More Chances to Reconcile
Dems get a golden opportunity to break fascist stonewalling
April 6th, 2021
The 1974 Congressional Budget Act had a then-obscure provision in it that allowed the Senate, once a year, to consider a bill involving revenue and/or spending to be fast-tracked through the Senate. Debate would be limited to twenty hours, and required only a simple majority for passage. In an era of bipartisanship and when using the filibuster meant standing and talking against the bill for hours or even days, it didn’t seem at all important. The main item of interest was that of limiting debate to twenty hours, ten on each side. It was then known as “the fast track bill.”
It gained prominence for the majority vote provision when Obama’s Senate used it to pass the Affordable Care Act. Trump’s Senate used it to give a nearly two trillion dollar tax cut to the extremely rich and major corporations.
It was the crafty Chuck Schumer who noticed that not only could the reconciliation process apply this year, but retroactively to last year, since no budget was submitted by the inept and rapidly fading Trump administration.
Democrats seized the opportunity, getting the Covid Relief Package passed on a vote of 51-50. By itself, it was a monumental effort, the biggest piece of public-interest legislation since the days of the New Frontier. In addition to funding the fight to end the pandemic, it pulled a third of American children out of poverty, and improved the standard of living for tens of millions of families. It was immensely popular, with even a plurality of Republican voters supporting it. Of course, not a single Republican Congressional voted for it, although a few did try to take credit for it anyway.
The second reconciliation bill due up next is the Infrastructure bill, now dubbed The American Jobs Plan. It’s a slightly bigger bill, two trillion, and is mostly meant for repair, restructuring and modernization of the infrastructure—energy, water, sewage, transportation, education and communications. No Republican supports it, and Democrat Manchin of West Virginia is upset that it will be funded by rescinding the Trump tax cut because society is there to serve the economy, goddammit, and not the other way around. Biden and Schumer are doubtlessly taking a carrot-and-stick approach to Manchin now, to get him on board. Biden, aware of the fact that the GOP is rapidly collapsing, in the political equivalent of a failed psychotic decompensating, plans to invite Republicans to hear their concerns and persuade at least one to stop marching in lockstep with the demented felon who took over their party.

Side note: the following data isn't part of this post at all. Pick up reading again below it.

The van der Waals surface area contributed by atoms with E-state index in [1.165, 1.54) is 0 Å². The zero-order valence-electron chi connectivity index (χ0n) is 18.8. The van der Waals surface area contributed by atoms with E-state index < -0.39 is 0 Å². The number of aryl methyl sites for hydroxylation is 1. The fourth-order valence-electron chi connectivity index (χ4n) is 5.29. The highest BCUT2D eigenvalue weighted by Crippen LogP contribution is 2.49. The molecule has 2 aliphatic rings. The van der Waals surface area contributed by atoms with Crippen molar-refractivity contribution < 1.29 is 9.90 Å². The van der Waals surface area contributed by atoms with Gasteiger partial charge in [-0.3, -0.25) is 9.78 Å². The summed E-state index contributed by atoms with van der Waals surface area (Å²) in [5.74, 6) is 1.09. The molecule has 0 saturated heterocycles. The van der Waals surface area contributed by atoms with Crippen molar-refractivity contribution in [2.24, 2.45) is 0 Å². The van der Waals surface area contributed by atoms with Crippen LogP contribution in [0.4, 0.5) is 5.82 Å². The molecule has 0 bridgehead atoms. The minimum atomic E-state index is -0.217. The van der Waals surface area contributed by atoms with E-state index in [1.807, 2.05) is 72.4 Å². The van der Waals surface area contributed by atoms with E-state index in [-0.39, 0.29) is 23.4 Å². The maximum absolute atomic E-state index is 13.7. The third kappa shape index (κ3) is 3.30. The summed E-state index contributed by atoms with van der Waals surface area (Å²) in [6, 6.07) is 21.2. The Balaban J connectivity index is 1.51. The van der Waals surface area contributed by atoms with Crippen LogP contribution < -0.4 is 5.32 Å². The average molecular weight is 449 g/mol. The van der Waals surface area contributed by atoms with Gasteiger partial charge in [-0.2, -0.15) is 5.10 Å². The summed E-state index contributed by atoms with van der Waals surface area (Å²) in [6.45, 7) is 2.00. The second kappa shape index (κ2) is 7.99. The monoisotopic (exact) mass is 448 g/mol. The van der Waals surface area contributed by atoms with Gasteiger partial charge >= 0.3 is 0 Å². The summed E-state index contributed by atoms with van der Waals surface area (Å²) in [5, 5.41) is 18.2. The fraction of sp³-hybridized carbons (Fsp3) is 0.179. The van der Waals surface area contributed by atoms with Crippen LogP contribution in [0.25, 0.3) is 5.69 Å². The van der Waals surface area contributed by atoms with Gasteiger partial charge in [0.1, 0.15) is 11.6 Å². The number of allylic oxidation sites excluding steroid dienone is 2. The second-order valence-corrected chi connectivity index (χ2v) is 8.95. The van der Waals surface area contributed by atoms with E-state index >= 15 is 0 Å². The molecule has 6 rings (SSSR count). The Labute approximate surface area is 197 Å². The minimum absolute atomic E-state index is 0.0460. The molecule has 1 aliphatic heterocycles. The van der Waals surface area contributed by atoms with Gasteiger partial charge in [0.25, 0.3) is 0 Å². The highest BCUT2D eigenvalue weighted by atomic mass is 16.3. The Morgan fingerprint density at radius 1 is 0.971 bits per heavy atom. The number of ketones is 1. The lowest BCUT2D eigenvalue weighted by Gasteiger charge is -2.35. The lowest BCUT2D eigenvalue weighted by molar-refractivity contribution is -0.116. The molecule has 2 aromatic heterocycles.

The nations infrastructure has been largely ignored for over 50 years, and it will take a lot more than two trillion dollars to bring America back to first-world status. But it’s a large step in the right direction.
Then, last night on the Rachel Maddow Show, she broke the news that the Senate Parliamentarian and Chuck Schumer had found an obscure provision in the Senate rules that apparently make it possible to have TWO MORE reconciliation bills this year.
To quote the story from MSN: “Senate Majority Leader Chuck Schumer’s spokesman told CNN in a statement Monday that ‘the Parliamentarian has advised that a revised budget resolution may contain budget reconciliation instructions. This confirms the Leader’s interpretation of the Budget Act and allows Democrats additional tools to improve the lives of Americans if Republican obstruction continues.’”